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Effect of B4C particles on Wear Properties of al7025 Alloy Composites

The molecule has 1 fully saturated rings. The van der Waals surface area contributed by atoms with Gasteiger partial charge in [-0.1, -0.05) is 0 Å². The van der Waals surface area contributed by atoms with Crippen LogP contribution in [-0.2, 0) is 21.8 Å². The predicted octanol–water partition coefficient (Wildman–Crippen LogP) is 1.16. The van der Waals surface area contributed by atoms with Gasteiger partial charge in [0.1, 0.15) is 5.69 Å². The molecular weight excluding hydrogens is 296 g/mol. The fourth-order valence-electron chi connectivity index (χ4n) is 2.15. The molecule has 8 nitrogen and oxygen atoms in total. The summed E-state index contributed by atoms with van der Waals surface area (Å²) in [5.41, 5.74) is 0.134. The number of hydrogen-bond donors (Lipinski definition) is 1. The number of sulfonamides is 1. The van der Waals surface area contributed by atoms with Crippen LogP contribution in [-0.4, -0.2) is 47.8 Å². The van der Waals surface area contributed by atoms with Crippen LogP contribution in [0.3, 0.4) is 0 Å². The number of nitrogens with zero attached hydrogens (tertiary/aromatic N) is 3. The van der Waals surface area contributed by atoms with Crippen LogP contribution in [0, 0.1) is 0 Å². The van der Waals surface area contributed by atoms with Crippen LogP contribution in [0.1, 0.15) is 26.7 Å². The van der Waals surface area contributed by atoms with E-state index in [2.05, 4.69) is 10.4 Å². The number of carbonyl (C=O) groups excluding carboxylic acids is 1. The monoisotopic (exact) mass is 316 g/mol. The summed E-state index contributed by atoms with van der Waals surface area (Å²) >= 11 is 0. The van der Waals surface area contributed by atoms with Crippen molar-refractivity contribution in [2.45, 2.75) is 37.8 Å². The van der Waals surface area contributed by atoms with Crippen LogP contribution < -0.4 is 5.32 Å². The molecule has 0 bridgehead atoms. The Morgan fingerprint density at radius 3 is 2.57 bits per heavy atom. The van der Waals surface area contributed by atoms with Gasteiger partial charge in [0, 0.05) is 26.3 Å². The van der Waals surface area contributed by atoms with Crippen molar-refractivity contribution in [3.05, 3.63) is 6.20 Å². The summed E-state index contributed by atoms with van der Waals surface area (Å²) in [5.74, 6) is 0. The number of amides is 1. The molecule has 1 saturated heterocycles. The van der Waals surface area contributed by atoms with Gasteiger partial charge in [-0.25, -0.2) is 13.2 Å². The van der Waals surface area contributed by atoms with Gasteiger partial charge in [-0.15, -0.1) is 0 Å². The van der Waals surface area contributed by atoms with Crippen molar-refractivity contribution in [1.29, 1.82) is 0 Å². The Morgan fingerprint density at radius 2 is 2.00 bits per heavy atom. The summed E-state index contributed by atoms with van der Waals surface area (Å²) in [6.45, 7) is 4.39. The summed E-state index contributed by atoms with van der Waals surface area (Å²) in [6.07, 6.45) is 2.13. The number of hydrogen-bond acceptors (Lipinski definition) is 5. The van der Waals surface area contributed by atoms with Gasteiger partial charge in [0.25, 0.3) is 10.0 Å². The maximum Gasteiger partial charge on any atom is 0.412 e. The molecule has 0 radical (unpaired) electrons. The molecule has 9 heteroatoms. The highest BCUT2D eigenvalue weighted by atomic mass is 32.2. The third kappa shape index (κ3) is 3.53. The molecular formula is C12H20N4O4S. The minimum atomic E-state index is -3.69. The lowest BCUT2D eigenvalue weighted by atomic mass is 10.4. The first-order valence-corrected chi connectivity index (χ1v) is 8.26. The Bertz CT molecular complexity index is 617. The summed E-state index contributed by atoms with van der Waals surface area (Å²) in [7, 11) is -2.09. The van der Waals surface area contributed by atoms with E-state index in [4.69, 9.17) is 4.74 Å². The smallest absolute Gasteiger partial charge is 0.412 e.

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  • Save American Journal of Materials Science 2015, 5(3C): 53-57 DOI: 10.5923/c.materials.201502.11 Effect of B4C Particulates Addition on Wear Properties of Al7025 Alloy Composites Sallahauddin Attar1,*, Madeva Nagaral2, H. N. Reddappa1, V. Auradi3 1Department of Mechanical Engineering, Bangalore Institute of Technology, Bangalore, India 2Aircraft Research and Design Centre, HAL, Bangalore, India 3Department of Mechanical Engineering, Siddaganga Institute of Technology, Tumkur, India Abstract In the present work, an attempt has been made to develop and study the wear properties of Al7025-B4C reinforced aluminum metal matrix composites. The composites were prepared by using liquid metallurgy technique. Al7025 alloy was taken as the base matrix to which B4C particulates were used as reinforcements. 3 and 6 wt. % of B4C particulates were added to the base matrix. For each composite, reinforcement particles were pre-heated to a temperature of 500 degree Celsius to improve wettability and distribution. The microstructural study was done by using scanning electron microscope, which revealed the uniform distribution of particles in matrix alloy. A pin-on-disc wear testing machine was used to evaluate the wear rate, in which a hardened EN32 steel disc was used as the counter face. The results indicated that the wear rate of the composites was lesser than that of the Al7025 matrix. However, the material loss in terms of wear rate increased with the increase in load and sliding speed both in case of composites and the alloy. The worn surfaces were characterized by SEM microanalysis to know the different wear mechanisms. Keywords Al7025 alloy, Wear, B4C, Stir casting, Composites 1. Introduction In recent years there has been a considerable interest in metal matrix composites (MMCs). Metal-matrix composites (MMCS) have recently become candidates for critical structural applications because of their superior specific strength and stiffness [1-2]. The need for new wear-resistant materials for high performance tribological applications has been one of the major incentives for the technological development of ceramic particulate reinforced aluminium alloys during the last decade [3]. Continuous progress in science and technology creates an increasing demand for improved structural materials. Materials like cast iron with graphite or steel with high carbide content, as well as tungsten carbides, consisting of carbides and metallic binders, also belong to this group of composite materials. Metal matrix composites (MMCs) usually consist of a low-density metal, such as aluminium or magnesium, reinforced with particulate or fibers of a ceramic material, such as Boron carbide, silicon carbide or graphite [4-7]. Compared with unreinforced metals, MMCs offer higher specific strength and stiffness, higher operating temperature, and greater wear resistance, as well as the opportunity to * Corresponding author: (Sallahauddin Attar) Published online at Copyright © 2015 Scientific & Academic Publishing. All Rights Reserved tailor these properties for a particular application. Metal composite materials have found application in many areas of daily life for quite some time [8]. Substantial progress in the development of light metal matrix composites has been achieved in recent decades, so that they could be introduced into the most important applications such as in traffic engineering, especially in the automotive industry. However, despite the increased use of MMCs in recent years, the problems of poor fracture toughness and unsatisfactory fatigue properties have limited their application in certain fields [9-11]. With hard particles dispersed in a relatively ductile matrix, aluminium alloy matrix composites possess an ideal structure for wear-resistant materials. These Al alloy composites which are reinforced with ceramic particulates led to a new generation of tailorable engineering materials with improved specific properties. Most of the composites having actual or potential use as structural materials are manufactured by powder processing, casting or squeeze casting, or a method similar to one of these (such as rheocasting), although other methods are also used (e.g., spray deposition) [12-15]. 2. Experimental Details In the present work, an experiment was made to study the wear properties of as cast and Al7025-B4C particulate 54 Sallahauddin Attar et al.: Effect of B4C Particulates Addition on Wear Properties of Al7025 Alloy Composites composites. The composites containing 3 and 6 wt. % of B4C particulates were prepared using liquid metallurgy route in particular stir casting technique. Table 1 represents the chemical composition of Al7025. Initially required amount of charge or matrix material was placed in a graphite or silicon carbide crucible, which will be placed in electric resistance furnace at a temperature of around 730°C. After complete melting of Al7025 matrix degassing was carried out by using Solid HexaChloro ethane, which helps to remove unwanted adsorbed gases from the melt [16-18]. Once degassing is over, the preheated ceramic reinforcement particles (B4C) of size 80 microns were introduced into matrix in a novel way which involves two-stage additions of reinforcement during melt stirring. This novel two stage additions of reinforcement into matrix Al7025 will increases wettability of the matrix and ceramic reinforcement and there will be uniform distribution of the particles. N is normal load. 3. Results and Discussion 3.1. Microstructure Microstructure for different samples was studied using scanning electron microscope. Figure 1 (a)-(b) shows microstructure of as cast Al7025 and Al7025 with 6wt% B4C particulates where microstructure was viewed under scanning electron microscope. Figure 1(b) reveals the distribution of B4C particulates in specimens and it can be observed that there is fairly uniform distribution of particles. Excellent bonding between the matrix and the reinforcement is observed. Table 1. Chemical Composition of Al7025 Element Zn Cu Mn Mg Fe Cr Si Ti Al Weight % 5 0.1 0.6 1.5 0.4 0.35 0.3 0.1 Bal A continuous stirring process was carried out during addition of reinforcement into matrix. During composite preparation 300rpm stirring speed was maintained. After 10 minutes of continuous stirring, entire molten metal was poured into cast iron die. The prepared composites were machined and tested for micro structural studies. After revealing uniform distribution of particles in the matrix further process was continued. For tribological study wear test was carried out using pin on disc equipment to know the wear behaviour on the prepared specimens. Wear test is conducted on base alloy, composites containing 3 and 6 wt. % of B4C particulates. Cylindrical specimens (both alloy and composites) of 8mm diameter and 25mm height were used as test samples. The specimen end surfaces were polished metallographically. Wear studies were conducted under varying conditions of load and sliding velocities. Measurement of wear loss of the pin was used to evaluate the volumetric loss (VL) during the wear test. Load was varied from 2 to 4Kg while the disc speed varied from 200 to 4000rpm. A track radius of 60 mm and sliding distance of 2000mm had been used for all the experiments .All the tests were conducted in air at room temperature. The weight loss method was used to calculate the wear rates. The wear rates of all the specimens were obtained. Volumetric wear loss is calculated by: VL = (initial weight – final weight)/density of the material Wear rate is obtained by: Wear rate = V/ (L*N) Where V is the volumetric loss, L is sliding distance and (a) (b) Figure 1. Showing the SEM microphotographs of (a) as cast Al7025 alloy (b) Al7025-6% B4C composite American Journal of Materials Science 2015, 5(3C): 53-57 55 3.2. Wear Properties 3.2.1. Effect of Load on Volumetric Wear Loss and Wear Rate The load on wear test plays an important role in wear. Several experiments are carried out to observe the effect of normal load on wear rate of aluminium. To study the effect of load on wear, graphs were plotted for volumetric wear loss against varying loads of 2kg, 3kg and 4kg at a constant speed of 300 rpm. Similarly for wear rate the graphs were plotted. All the tests were carried out at room temperature. From Figures 2 & 3, it is observed that volumetric wear loss and wear rate increases with the increase in load. The hard B4C particles increases the wear resistance of the composite materials, resists the cutting action of the pin surface, which results in low material removal from the pin surface. The wear rate increases with increasing applied load in all conditions. B4C particles act as load bearing element. and wear rate with the variation of speed. The test was conducted with varying disc speed of 200 rpm, 300 rpm and 400 rpm at a constant load of 3 kg. From this figure 5 it is observed that wear rate increases with the increase of sliding speed. For base alloy the effect is more compared to B4C reinforced composite. Figure 4. Volumetric wear loss Vs Speed at 3 kg load Figure 2. Volumetric wear loss Vs Load at 300 rpm Figure 5. Wear rate Vs Speed at 3 kg load Figure 3. Wear rate Vs load at 300 rpm 3.2.2. Effect of Disc Speed on Volumetric Wear Loss and Wear Rate Figures 4 & 5 shows the variation of volumetric wear loss 3.3. Worn Surface Morphology Scanning electron microscopy was done on base alloy Al7025 and Al7025+ 6 wt. % of B4C composite samples. Figure 6 indicates the surface morphology after wear testing on base alloy Al7025 and 6 wt. % of B4C composite specimen. The images support the argument that addition of hard B4C particles improved the wear resistance of composites. It is clear from the Fig. 6 that the wear tracks and surface delamination are evident. Wear track is observed in case of Al7025, indicates the abrasive wear mechanism. Due to high temperate and friction, only oxide wear has taken place. The wear resistance is more in case of (Al7025+ B4C) composites alloy. The results revealed that the composites with B4C particulates have better wear resistance property compared to base alloy. 56 Sallahauddin Attar et al.: Effect of B4C Particulates Addition on Wear Properties of Al7025 Alloy Composites REFERENCES [1] Sridhar Raja, K. S., V.K. Bupesh Raja, V. K., 2014, Effect of boron carbide particle in wear characteristic of cast aluminium A356 composite, IOSR Journal of Mechanical and Civil Engineering, 73-77. [2] Rama Rao, S., Padmanabhan, G., 2012, Fabrication and mechanical properties of aluminium-boron carbide composites, International Journal of Materials and Biomaterials Applications, 2(3): 15-18. [3] Cun-Zhu Nie, Jia-Jun Gu, Jun-Liang Liu, Di Zhang, 2007, Production of boron carbide reinforced 2024 aluminium matrix composites by mechanical alloying, Materials Transactions, Vol. 48, No. 5, 990-995. [4] Saikeerthi, S. P., Vijayaramnath, B., Elanchezhian, C., 2014, Experimental evaluation of the mechanical properties of aluminium 6061- B4C-SiC composite, International Journal (a) of Engineering Research, 3, 70-73. [5] Baradeswaran, A. Elaya Perumal 2013, Influence of B4C on the tribological and mechanical properties of Al 7075–B4C composites, Composites: Part B, 54, 146–152. 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